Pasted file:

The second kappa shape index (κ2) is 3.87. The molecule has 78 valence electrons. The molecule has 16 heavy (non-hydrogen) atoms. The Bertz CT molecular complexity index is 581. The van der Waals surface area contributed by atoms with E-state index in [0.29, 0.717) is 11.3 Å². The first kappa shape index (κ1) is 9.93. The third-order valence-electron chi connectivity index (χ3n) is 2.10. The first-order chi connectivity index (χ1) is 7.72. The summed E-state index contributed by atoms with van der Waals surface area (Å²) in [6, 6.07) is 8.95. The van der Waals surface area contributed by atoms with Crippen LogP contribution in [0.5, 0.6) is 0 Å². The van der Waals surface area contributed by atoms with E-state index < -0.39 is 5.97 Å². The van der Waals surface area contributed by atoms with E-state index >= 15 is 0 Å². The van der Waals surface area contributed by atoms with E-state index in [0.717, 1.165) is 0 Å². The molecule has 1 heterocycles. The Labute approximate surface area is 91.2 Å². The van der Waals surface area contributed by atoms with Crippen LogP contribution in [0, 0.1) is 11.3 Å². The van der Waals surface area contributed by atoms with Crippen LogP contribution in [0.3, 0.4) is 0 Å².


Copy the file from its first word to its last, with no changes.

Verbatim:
The second kappa shape index (κ2) is 3.87. The molecule has 78 valence electrons. The molecule has 16 heavy (non-hydrogen) atoms. The Bertz CT molecular complexity index is 581. The van der Waals surface area contributed by atoms with E-state index in [0.29, 0.717) is 11.3 Å². The first kappa shape index (κ1) is 9.93. The third-order valence-electron chi connectivity index (χ3n) is 2.10. The first-order chi connectivity index (χ1) is 7.72. The summed E-state index contributed by atoms with van der Waals surface area (Å²) in [6, 6.07) is 8.95. The van der Waals surface area contributed by atoms with Crippen LogP contribution in [0.5, 0.6) is 0 Å². The van der Waals surface area contributed by atoms with E-state index < -0.39 is 5.97 Å². The van der Waals surface area contributed by atoms with E-state index >= 15 is 0 Å². The van der Waals surface area contributed by atoms with E-state index in [0.717, 1.165) is 0 Å². The molecule has 1 heterocycles. The Labute approximate surface area is 91.2 Å². The van der Waals surface area contributed by atoms with Crippen LogP contribution in [0, 0.1) is 11.3 Å². The van der Waals surface area contributed by atoms with Crippen LogP contribution in [0.3, 0.4) is 0 Å².